Gov’t to Tackle Sale of Imported Refined Sugar in Retail Trade

Photo: Marlon Tingling Industry, Commerce, Agriculture and Fisheries Minister , Hon. Karl Samuda (right), observes sugar cane processing activities at the Long Pond Sugar Factory, during a tour of the Clark’s Town Trelawny-based facility on July 8. Permanent Secretary in the Ministry, Donovan Stanberry (3rd right); and Mayor of Falmouth, Garth Wilkinson (2nd right), also look on.

Story Highlights

  • Minister of Industry, Commerce, Agriculture and Fisheries, Hon. Karl Samuda, says the Government will be moving to tackle the problem of imported refined sugar for use in the manufacturing sector, which ends up in the retail trade.
  • Minister Samuda was speaking during a tour of the Long Pond Sugar Factory in Trelawny on Friday (July 8).
  • Minister Samuda said the sector is important to Jamaica and continues to be a leading provider of jobs, with some 50,000 persons employed.

Minister of Industry, Commerce, Agriculture and Fisheries, Hon. Karl Samuda, says the Government will be moving to tackle the problem of imported refined sugar for use in the manufacturing sector, which ends up in the retail trade.

“You cannot have sugar being produced…brought back having been refined and then you have manufacturers, who use that refined sugar as raw material, and get duty concession, selling it in the retail trade at enormous profit. It undermines those who are engaged in the industry and we are going to put a stop to it,” he said.

Minister Samuda was speaking during a tour of the Long Pond Sugar Factory in Trelawny on Friday (July 8).

He said the Jamaica Bureau of Standards (JBS) has been asked to play a key role in the process of ensuring that breaches are addressed.

“The Bureau of Standards has been given instructions and they have to produce that within the next two months maximum, where every single bag of sugar must bear the seal of the Bureau of Standards and anywhere we go and find one bag that doesn’t have that seal, we are seizing it. We are going to charge those who have it,” he warned.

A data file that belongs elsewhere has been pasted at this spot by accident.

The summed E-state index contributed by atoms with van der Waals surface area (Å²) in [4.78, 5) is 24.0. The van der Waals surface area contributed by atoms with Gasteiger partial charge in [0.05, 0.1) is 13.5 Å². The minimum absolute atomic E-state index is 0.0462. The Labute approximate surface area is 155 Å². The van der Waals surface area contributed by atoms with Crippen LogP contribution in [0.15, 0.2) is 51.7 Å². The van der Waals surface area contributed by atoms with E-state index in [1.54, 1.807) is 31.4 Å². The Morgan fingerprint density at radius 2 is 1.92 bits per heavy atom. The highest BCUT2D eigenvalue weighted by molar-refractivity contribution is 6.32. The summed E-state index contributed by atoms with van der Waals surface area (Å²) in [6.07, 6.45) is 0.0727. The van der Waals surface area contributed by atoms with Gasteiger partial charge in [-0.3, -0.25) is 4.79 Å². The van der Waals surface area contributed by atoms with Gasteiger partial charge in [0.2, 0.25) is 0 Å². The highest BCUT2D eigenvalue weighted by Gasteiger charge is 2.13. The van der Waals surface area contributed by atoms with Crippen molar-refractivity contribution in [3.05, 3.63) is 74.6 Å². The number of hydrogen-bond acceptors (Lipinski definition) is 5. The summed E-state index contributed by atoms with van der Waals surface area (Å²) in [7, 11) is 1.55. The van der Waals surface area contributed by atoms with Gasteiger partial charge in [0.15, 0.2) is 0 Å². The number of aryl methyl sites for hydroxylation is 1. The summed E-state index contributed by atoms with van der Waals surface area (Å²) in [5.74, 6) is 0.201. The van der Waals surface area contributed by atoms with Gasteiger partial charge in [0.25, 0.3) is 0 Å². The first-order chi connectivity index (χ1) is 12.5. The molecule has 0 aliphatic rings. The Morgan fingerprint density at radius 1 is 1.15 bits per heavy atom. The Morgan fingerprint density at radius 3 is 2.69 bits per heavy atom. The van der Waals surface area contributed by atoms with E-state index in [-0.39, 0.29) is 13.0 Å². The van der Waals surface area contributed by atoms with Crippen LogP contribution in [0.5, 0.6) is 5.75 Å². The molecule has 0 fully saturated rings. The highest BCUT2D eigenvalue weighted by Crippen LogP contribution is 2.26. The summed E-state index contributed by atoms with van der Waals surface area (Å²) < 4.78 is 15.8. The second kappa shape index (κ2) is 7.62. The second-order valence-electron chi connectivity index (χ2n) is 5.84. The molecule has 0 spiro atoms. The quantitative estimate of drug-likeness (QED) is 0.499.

Minister Samuda said Jamaica cannot sacrifice its sugar industry, which supports so many families “who have invested blood, sweat and money into it”.

“As your Minister, I am 100 per cent behind the sugar industry. I am 100 per cent behind the continuation and expansion and improvement of the sugar industry,” he said. Meanwhile, he urged stakeholders to invest in value-added production in order for the sector to remain viable.

“The future of sugar does not lie in the traditional approach to how we sell sugar. We must leave that behind us and now move to value-added because I have never been able to understand why we have continued to sell raw sugar then it is refined and sold back to us,” he contended.

“What is wrong with us refining it and probably selling it back to them?” Minister Samuda questioned.

He noted that the sugar industry is prime for new and major investments at all levels and that the roles of the farmers and investors should be clearly defined.

Minister Samuda said the sector is important to Jamaica and continues to be a leading provider of jobs, with some 50,000 persons employed.

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